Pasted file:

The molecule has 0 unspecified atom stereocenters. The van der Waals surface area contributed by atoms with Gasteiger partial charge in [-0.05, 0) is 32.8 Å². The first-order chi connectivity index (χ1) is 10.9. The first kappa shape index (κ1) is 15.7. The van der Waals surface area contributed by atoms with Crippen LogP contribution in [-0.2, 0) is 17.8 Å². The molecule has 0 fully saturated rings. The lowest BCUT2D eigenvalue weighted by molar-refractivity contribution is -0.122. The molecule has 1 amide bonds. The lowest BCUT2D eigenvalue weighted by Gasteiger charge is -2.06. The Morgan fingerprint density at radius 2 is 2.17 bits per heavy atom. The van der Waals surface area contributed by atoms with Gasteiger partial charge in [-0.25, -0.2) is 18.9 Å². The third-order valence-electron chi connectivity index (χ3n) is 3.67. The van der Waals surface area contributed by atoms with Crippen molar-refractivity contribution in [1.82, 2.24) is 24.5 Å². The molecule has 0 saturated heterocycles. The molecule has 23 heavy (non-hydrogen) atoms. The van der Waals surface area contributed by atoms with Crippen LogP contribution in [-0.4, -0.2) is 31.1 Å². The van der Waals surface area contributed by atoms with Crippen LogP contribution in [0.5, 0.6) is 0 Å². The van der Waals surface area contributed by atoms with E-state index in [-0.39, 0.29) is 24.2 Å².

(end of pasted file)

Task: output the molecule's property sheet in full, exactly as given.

The molecule has 0 unspecified atom stereocenters. The van der Waals surface area contributed by atoms with Gasteiger partial charge in [-0.05, 0) is 32.8 Å². The first-order chi connectivity index (χ1) is 10.9. The first kappa shape index (κ1) is 15.7. The van der Waals surface area contributed by atoms with Crippen LogP contribution in [-0.2, 0) is 17.8 Å². The molecule has 0 fully saturated rings. The lowest BCUT2D eigenvalue weighted by molar-refractivity contribution is -0.122. The molecule has 1 amide bonds. The lowest BCUT2D eigenvalue weighted by Gasteiger charge is -2.06. The Morgan fingerprint density at radius 2 is 2.17 bits per heavy atom. The van der Waals surface area contributed by atoms with Gasteiger partial charge in [-0.25, -0.2) is 18.9 Å². The third-order valence-electron chi connectivity index (χ3n) is 3.67. The van der Waals surface area contributed by atoms with Crippen molar-refractivity contribution in [1.82, 2.24) is 24.5 Å². The molecule has 0 saturated heterocycles. The molecule has 23 heavy (non-hydrogen) atoms. The van der Waals surface area contributed by atoms with Crippen LogP contribution in [-0.4, -0.2) is 31.1 Å². The van der Waals surface area contributed by atoms with Crippen LogP contribution in [0.5, 0.6) is 0 Å². The van der Waals surface area contributed by atoms with E-state index in [-0.39, 0.29) is 24.2 Å².